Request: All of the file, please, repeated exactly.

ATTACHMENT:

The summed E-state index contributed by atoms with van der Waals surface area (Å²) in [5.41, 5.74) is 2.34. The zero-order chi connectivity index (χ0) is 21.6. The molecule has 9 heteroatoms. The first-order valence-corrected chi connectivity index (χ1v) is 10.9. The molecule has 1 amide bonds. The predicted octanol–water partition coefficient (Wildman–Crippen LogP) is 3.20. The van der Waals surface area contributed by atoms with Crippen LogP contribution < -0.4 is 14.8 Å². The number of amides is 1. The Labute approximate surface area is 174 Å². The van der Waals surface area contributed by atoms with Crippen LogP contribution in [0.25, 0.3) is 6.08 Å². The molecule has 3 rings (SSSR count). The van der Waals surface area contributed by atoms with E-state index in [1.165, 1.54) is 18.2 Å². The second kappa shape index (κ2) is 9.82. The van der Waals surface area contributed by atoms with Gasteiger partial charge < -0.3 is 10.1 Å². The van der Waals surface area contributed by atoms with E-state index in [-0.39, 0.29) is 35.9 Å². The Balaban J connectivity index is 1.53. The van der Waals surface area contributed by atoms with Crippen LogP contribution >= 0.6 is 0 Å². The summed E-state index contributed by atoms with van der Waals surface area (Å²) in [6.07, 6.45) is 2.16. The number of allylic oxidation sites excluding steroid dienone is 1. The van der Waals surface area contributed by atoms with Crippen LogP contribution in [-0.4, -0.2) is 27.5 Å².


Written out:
The summed E-state index contributed by atoms with van der Waals surface area (Å²) in [5.41, 5.74) is 2.34. The zero-order chi connectivity index (χ0) is 21.6. The molecule has 9 heteroatoms. The first-order valence-corrected chi connectivity index (χ1v) is 10.9. The molecule has 1 amide bonds. The predicted octanol–water partition coefficient (Wildman–Crippen LogP) is 3.20. The van der Waals surface area contributed by atoms with Crippen LogP contribution < -0.4 is 14.8 Å². The number of amides is 1. The Labute approximate surface area is 174 Å². The van der Waals surface area contributed by atoms with Crippen LogP contribution in [0.25, 0.3) is 6.08 Å². The molecule has 3 rings (SSSR count). The van der Waals surface area contributed by atoms with E-state index in [1.165, 1.54) is 18.2 Å². The second kappa shape index (κ2) is 9.82. The van der Waals surface area contributed by atoms with Gasteiger partial charge < -0.3 is 10.1 Å². The van der Waals surface area contributed by atoms with E-state index in [-0.39, 0.29) is 35.9 Å². The Balaban J connectivity index is 1.53. The van der Waals surface area contributed by atoms with Crippen LogP contribution >= 0.6 is 0 Å². The summed E-state index contributed by atoms with van der Waals surface area (Å²) in [6.07, 6.45) is 2.16. The number of allylic oxidation sites excluding steroid dienone is 1. The van der Waals surface area contributed by atoms with Crippen LogP contribution in [-0.4, -0.2) is 27.5 Å².